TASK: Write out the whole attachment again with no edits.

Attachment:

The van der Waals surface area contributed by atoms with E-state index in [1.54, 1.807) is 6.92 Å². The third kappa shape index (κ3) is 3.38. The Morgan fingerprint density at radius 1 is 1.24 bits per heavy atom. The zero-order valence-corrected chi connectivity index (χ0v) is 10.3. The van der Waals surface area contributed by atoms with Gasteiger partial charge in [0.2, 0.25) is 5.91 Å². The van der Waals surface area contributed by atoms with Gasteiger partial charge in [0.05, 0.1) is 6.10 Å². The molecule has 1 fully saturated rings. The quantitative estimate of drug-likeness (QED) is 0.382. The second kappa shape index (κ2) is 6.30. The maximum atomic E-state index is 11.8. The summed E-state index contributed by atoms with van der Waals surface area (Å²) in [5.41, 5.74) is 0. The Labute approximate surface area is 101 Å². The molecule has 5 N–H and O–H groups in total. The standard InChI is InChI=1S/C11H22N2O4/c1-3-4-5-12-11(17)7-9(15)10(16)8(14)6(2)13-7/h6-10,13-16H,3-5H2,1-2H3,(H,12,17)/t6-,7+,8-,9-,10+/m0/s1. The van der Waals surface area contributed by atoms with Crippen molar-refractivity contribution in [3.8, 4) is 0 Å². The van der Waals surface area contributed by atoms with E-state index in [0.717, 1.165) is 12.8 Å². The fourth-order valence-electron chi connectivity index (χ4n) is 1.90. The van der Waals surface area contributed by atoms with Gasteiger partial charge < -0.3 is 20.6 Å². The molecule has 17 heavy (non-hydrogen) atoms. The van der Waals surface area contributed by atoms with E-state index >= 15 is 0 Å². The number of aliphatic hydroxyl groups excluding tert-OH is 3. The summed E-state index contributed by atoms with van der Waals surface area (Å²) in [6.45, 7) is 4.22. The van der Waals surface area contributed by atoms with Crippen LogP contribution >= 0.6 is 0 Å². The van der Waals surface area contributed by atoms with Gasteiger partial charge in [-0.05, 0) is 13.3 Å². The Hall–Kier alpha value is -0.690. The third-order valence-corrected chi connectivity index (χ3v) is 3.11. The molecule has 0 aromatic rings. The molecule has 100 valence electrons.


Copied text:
The van der Waals surface area contributed by atoms with E-state index in [1.54, 1.807) is 6.92 Å². The third kappa shape index (κ3) is 3.38. The Morgan fingerprint density at radius 1 is 1.24 bits per heavy atom. The zero-order valence-corrected chi connectivity index (χ0v) is 10.3. The van der Waals surface area contributed by atoms with Gasteiger partial charge in [0.2, 0.25) is 5.91 Å². The van der Waals surface area contributed by atoms with Gasteiger partial charge in [0.05, 0.1) is 6.10 Å². The molecule has 1 fully saturated rings. The quantitative estimate of drug-likeness (QED) is 0.382. The second kappa shape index (κ2) is 6.30. The maximum atomic E-state index is 11.8. The summed E-state index contributed by atoms with van der Waals surface area (Å²) in [5.41, 5.74) is 0. The Labute approximate surface area is 101 Å². The molecule has 5 N–H and O–H groups in total. The standard InChI is InChI=1S/C11H22N2O4/c1-3-4-5-12-11(17)7-9(15)10(16)8(14)6(2)13-7/h6-10,13-16H,3-5H2,1-2H3,(H,12,17)/t6-,7+,8-,9-,10+/m0/s1. The van der Waals surface area contributed by atoms with Crippen molar-refractivity contribution in [3.8, 4) is 0 Å². The van der Waals surface area contributed by atoms with E-state index in [0.717, 1.165) is 12.8 Å². The fourth-order valence-electron chi connectivity index (χ4n) is 1.90. The van der Waals surface area contributed by atoms with Gasteiger partial charge < -0.3 is 20.6 Å². The molecule has 17 heavy (non-hydrogen) atoms. The van der Waals surface area contributed by atoms with E-state index >= 15 is 0 Å². The number of aliphatic hydroxyl groups excluding tert-OH is 3. The summed E-state index contributed by atoms with van der Waals surface area (Å²) in [6.45, 7) is 4.22. The van der Waals surface area contributed by atoms with Crippen LogP contribution >= 0.6 is 0 Å². The van der Waals surface area contributed by atoms with Gasteiger partial charge in [-0.05, 0) is 13.3 Å². The Hall–Kier alpha value is -0.690. The third-order valence-corrected chi connectivity index (χ3v) is 3.11. The molecule has 0 aromatic rings. The molecule has 100 valence electrons.